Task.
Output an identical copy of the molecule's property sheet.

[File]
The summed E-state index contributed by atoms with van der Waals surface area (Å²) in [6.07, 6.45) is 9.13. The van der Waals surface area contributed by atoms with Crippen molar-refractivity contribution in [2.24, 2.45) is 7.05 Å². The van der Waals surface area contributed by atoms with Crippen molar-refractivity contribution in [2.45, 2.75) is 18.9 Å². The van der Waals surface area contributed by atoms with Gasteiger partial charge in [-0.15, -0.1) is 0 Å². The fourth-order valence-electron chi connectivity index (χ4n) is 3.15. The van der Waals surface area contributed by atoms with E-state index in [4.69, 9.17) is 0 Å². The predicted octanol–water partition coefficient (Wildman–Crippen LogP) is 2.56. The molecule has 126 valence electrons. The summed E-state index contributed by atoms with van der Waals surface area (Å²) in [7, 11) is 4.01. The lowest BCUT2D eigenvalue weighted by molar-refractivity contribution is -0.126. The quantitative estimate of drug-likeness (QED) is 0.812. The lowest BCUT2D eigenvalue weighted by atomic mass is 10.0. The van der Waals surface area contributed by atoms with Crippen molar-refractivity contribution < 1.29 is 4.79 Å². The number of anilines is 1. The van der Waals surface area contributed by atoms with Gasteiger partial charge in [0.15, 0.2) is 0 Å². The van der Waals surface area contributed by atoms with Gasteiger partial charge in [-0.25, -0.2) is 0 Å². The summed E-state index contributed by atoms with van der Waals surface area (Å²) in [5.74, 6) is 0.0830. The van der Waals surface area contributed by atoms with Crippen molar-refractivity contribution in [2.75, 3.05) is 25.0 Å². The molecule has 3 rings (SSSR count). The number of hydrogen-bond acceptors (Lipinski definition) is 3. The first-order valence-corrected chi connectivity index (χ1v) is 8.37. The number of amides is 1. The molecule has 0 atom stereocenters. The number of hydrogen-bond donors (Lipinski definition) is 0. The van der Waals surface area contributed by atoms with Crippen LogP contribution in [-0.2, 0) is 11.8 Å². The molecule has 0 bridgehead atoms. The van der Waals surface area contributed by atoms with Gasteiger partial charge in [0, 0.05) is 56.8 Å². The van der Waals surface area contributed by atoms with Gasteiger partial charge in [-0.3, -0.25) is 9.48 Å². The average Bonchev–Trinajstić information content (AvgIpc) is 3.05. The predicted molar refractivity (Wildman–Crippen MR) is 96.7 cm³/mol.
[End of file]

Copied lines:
The summed E-state index contributed by atoms with van der Waals surface area (Å²) in [6.07, 6.45) is 9.13. The van der Waals surface area contributed by atoms with Crippen molar-refractivity contribution in [2.24, 2.45) is 7.05 Å². The van der Waals surface area contributed by atoms with Crippen molar-refractivity contribution in [2.45, 2.75) is 18.9 Å². The van der Waals surface area contributed by atoms with Gasteiger partial charge in [-0.15, -0.1) is 0 Å². The fourth-order valence-electron chi connectivity index (χ4n) is 3.15. The van der Waals surface area contributed by atoms with E-state index in [4.69, 9.17) is 0 Å². The predicted octanol–water partition coefficient (Wildman–Crippen LogP) is 2.56. The molecule has 126 valence electrons. The summed E-state index contributed by atoms with van der Waals surface area (Å²) in [7, 11) is 4.01. The lowest BCUT2D eigenvalue weighted by molar-refractivity contribution is -0.126. The quantitative estimate of drug-likeness (QED) is 0.812. The lowest BCUT2D eigenvalue weighted by atomic mass is 10.0. The van der Waals surface area contributed by atoms with Crippen molar-refractivity contribution < 1.29 is 4.79 Å². The number of anilines is 1. The van der Waals surface area contributed by atoms with Gasteiger partial charge in [0.15, 0.2) is 0 Å². The van der Waals surface area contributed by atoms with Gasteiger partial charge in [-0.25, -0.2) is 0 Å². The summed E-state index contributed by atoms with van der Waals surface area (Å²) in [5.74, 6) is 0.0830. The van der Waals surface area contributed by atoms with Crippen molar-refractivity contribution in [2.75, 3.05) is 25.0 Å². The molecule has 3 rings (SSSR count). The number of hydrogen-bond acceptors (Lipinski definition) is 3. The first-order valence-corrected chi connectivity index (χ1v) is 8.37. The number of amides is 1. The molecule has 0 atom stereocenters. The number of hydrogen-bond donors (Lipinski definition) is 0. The van der Waals surface area contributed by atoms with Crippen LogP contribution in [-0.2, 0) is 11.8 Å². The molecule has 0 bridgehead atoms. The van der Waals surface area contributed by atoms with Gasteiger partial charge in [0, 0.05) is 56.8 Å². The van der Waals surface area contributed by atoms with Gasteiger partial charge in [-0.3, -0.25) is 9.48 Å². The average Bonchev–Trinajstić information content (AvgIpc) is 3.05. The predicted molar refractivity (Wildman–Crippen MR) is 96.7 cm³/mol.